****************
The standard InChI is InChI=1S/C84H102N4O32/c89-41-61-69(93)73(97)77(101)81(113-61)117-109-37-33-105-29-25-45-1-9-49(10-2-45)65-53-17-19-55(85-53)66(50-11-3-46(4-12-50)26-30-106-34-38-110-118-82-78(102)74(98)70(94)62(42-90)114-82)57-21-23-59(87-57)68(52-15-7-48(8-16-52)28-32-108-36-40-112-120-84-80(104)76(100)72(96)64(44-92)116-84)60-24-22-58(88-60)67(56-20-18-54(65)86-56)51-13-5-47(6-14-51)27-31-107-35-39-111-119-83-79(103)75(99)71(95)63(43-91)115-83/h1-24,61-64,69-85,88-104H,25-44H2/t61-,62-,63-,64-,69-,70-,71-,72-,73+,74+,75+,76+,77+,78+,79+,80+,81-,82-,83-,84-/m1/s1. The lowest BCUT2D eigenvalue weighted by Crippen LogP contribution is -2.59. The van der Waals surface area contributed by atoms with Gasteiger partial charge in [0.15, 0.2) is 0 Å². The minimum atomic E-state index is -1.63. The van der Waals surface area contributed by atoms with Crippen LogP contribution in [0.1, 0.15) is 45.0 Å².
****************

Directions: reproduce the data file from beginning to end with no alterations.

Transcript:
The standard InChI is InChI=1S/C84H102N4O32/c89-41-61-69(93)73(97)77(101)81(113-61)117-109-37-33-105-29-25-45-1-9-49(10-2-45)65-53-17-19-55(85-53)66(50-11-3-46(4-12-50)26-30-106-34-38-110-118-82-78(102)74(98)70(94)62(42-90)114-82)57-21-23-59(87-57)68(52-15-7-48(8-16-52)28-32-108-36-40-112-120-84-80(104)76(100)72(96)64(44-92)116-84)60-24-22-58(88-60)67(56-20-18-54(65)86-56)51-13-5-47(6-14-51)27-31-107-35-39-111-119-83-79(103)75(99)71(95)63(43-91)115-83/h1-24,61-64,69-85,88-104H,25-44H2/t61-,62-,63-,64-,69-,70-,71-,72-,73+,74+,75+,76+,77+,78+,79+,80+,81-,82-,83-,84-/m1/s1. The lowest BCUT2D eigenvalue weighted by Crippen LogP contribution is -2.59. The van der Waals surface area contributed by atoms with Gasteiger partial charge in [0.15, 0.2) is 0 Å². The minimum atomic E-state index is -1.63. The van der Waals surface area contributed by atoms with Crippen LogP contribution in [0.1, 0.15) is 45.0 Å².